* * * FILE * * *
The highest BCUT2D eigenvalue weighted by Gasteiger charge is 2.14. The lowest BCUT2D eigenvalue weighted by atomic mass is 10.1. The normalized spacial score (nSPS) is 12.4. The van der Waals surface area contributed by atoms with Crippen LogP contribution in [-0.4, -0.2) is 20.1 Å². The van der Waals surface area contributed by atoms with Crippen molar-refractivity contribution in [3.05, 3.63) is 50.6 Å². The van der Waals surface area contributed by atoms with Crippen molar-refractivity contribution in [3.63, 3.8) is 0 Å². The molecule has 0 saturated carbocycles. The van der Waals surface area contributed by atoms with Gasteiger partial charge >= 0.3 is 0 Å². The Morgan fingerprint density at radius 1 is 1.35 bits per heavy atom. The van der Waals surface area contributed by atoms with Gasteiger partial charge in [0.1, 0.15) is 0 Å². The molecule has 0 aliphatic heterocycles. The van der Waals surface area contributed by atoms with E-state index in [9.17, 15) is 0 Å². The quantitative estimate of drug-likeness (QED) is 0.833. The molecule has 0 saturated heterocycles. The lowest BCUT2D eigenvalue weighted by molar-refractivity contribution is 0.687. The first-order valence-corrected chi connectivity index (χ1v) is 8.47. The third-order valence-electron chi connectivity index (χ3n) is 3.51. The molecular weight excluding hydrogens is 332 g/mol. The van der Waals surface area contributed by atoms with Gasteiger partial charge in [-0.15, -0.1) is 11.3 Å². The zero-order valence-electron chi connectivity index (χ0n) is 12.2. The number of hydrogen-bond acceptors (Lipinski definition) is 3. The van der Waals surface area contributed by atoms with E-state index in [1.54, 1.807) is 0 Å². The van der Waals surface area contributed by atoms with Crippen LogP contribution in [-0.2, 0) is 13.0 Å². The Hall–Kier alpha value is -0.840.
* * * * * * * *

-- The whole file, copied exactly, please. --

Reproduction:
The highest BCUT2D eigenvalue weighted by Gasteiger charge is 2.14. The lowest BCUT2D eigenvalue weighted by atomic mass is 10.1. The normalized spacial score (nSPS) is 12.4. The van der Waals surface area contributed by atoms with Crippen LogP contribution in [-0.4, -0.2) is 20.1 Å². The van der Waals surface area contributed by atoms with Crippen molar-refractivity contribution in [3.05, 3.63) is 50.6 Å². The van der Waals surface area contributed by atoms with Crippen molar-refractivity contribution in [3.63, 3.8) is 0 Å². The molecule has 0 saturated carbocycles. The van der Waals surface area contributed by atoms with Gasteiger partial charge >= 0.3 is 0 Å². The Morgan fingerprint density at radius 1 is 1.35 bits per heavy atom. The van der Waals surface area contributed by atoms with Gasteiger partial charge in [0.1, 0.15) is 0 Å². The molecule has 0 aliphatic heterocycles. The van der Waals surface area contributed by atoms with E-state index in [9.17, 15) is 0 Å². The quantitative estimate of drug-likeness (QED) is 0.833. The molecule has 0 saturated heterocycles. The lowest BCUT2D eigenvalue weighted by molar-refractivity contribution is 0.687. The first-order valence-corrected chi connectivity index (χ1v) is 8.47. The third-order valence-electron chi connectivity index (χ3n) is 3.51. The molecular weight excluding hydrogens is 332 g/mol. The van der Waals surface area contributed by atoms with Gasteiger partial charge in [-0.15, -0.1) is 11.3 Å². The zero-order valence-electron chi connectivity index (χ0n) is 12.2. The number of hydrogen-bond acceptors (Lipinski definition) is 3. The van der Waals surface area contributed by atoms with E-state index in [1.54, 1.807) is 0 Å². The van der Waals surface area contributed by atoms with Crippen LogP contribution in [-0.2, 0) is 13.0 Å². The Hall–Kier alpha value is -0.840.